In another example, a DevOps employee notices that their server is running out of memory. According to the new policy, they want to avoid manually allocating more storage space. He should use the APIs many cloud providers expose to first get notified when a server is using almost all of its available storage space. As a next step, the DevOps engineer should try to automatically allocate more storage space to this specific server using the cloud provider’s API.
See? It’s doable to align change management and DevOps.
Almost any problem can be automated. It’s all about following the new change request as strictly as possible. By doing so, the DevOps team will gradually save more time by automating most of its tasks.
How Is Change Management Used in Modern Organizations?
In a Forbes article, Paul Pellman, CEO of Kazoo, was quoted as saying, “The management of it shouldn’t be siloed in leadership. The biggest mistake I often see in change management is that company leaders often fail to involve managers in the process to embrace, promote and facilitate the changes that need to happen.”
To Pellman’s point, it’s a common misconception among leaders that collaboration is all about playing well with others. But in fact, change management is much more than just being nice. Change management is a creative process that involves your employees.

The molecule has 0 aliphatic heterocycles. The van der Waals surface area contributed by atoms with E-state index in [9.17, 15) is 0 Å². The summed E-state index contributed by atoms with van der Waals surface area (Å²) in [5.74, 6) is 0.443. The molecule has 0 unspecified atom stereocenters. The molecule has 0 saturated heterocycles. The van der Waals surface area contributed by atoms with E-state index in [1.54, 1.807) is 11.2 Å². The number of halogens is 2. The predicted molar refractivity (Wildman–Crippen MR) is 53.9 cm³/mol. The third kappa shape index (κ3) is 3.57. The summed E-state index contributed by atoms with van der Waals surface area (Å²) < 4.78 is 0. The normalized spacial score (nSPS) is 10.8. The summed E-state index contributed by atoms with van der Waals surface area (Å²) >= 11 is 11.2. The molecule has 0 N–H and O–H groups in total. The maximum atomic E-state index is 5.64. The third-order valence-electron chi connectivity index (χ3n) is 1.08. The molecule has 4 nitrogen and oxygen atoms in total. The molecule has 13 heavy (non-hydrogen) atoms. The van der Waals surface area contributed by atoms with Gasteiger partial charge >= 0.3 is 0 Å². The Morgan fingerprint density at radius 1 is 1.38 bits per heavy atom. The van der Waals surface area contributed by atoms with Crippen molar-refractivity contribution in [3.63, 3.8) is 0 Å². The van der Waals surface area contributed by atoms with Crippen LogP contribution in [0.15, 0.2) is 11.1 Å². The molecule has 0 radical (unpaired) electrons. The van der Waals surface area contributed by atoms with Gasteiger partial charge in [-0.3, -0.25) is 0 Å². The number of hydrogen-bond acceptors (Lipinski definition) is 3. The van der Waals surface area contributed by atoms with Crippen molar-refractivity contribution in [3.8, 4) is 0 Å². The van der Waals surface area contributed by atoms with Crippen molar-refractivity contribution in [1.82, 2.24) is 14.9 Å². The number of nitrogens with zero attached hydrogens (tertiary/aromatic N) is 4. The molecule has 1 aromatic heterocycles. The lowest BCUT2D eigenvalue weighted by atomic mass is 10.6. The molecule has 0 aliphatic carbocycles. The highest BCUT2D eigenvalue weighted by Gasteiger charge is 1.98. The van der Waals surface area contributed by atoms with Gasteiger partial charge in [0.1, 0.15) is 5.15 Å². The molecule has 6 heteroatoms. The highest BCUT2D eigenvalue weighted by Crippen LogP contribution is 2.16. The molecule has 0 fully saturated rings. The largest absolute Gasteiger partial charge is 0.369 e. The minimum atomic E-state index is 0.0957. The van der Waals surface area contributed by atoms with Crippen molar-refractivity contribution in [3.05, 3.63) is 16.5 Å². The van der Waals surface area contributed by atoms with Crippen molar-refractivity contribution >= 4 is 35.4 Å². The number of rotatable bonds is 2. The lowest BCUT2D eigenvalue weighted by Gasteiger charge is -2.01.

Therefore, your employees should provide feedback in brainstorming sessions or one-on-one meetings. This input should be used to design future change requests. These change requests should focus on reducing the workload for employees. Also, it should bring them more happiness!
Of course, some of the change requests should also be focused on increasing customer satisfaction or delivering improved services.
What to Remember About Change Management
If you decide to use ITIL change management practices, consider adopting a platform like Plutora that makes change management process more proactive and predictable, and remember the following key elements:
- Focus on employee satisfaction and improved IT services.
- Make sure that teams document every change request.
- Have systems in place to assess the risks of changes and try to reduce them.
- Communicate changes in a more personal and appealing way.
If you can keep that in mind, you’re in good shape to embrace change the right way.